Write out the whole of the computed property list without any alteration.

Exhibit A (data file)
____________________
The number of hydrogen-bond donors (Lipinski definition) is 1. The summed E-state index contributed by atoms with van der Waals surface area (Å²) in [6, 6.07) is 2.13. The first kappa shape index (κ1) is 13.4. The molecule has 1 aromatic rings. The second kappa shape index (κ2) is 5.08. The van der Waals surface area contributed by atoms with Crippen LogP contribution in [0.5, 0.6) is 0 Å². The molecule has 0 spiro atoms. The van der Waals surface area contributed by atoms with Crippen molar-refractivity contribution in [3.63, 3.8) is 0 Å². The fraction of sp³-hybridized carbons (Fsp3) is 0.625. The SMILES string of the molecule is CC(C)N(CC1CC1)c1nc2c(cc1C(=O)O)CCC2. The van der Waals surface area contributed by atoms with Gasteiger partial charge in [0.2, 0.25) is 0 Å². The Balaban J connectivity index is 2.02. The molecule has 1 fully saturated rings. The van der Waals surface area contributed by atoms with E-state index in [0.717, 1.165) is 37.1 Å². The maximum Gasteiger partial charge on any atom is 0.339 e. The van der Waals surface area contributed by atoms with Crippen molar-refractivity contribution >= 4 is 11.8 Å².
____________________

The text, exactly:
The number of hydrogen-bond donors (Lipinski definition) is 1. The summed E-state index contributed by atoms with van der Waals surface area (Å²) in [6, 6.07) is 2.13. The first kappa shape index (κ1) is 13.4. The molecule has 1 aromatic rings. The second kappa shape index (κ2) is 5.08. The van der Waals surface area contributed by atoms with Crippen LogP contribution in [0.5, 0.6) is 0 Å². The molecule has 0 spiro atoms. The van der Waals surface area contributed by atoms with Crippen molar-refractivity contribution in [3.63, 3.8) is 0 Å². The fraction of sp³-hybridized carbons (Fsp3) is 0.625. The SMILES string of the molecule is CC(C)N(CC1CC1)c1nc2c(cc1C(=O)O)CCC2. The van der Waals surface area contributed by atoms with Gasteiger partial charge in [0.2, 0.25) is 0 Å². The Balaban J connectivity index is 2.02. The molecule has 1 fully saturated rings. The van der Waals surface area contributed by atoms with E-state index in [0.717, 1.165) is 37.1 Å². The maximum Gasteiger partial charge on any atom is 0.339 e. The van der Waals surface area contributed by atoms with Crippen molar-refractivity contribution >= 4 is 11.8 Å².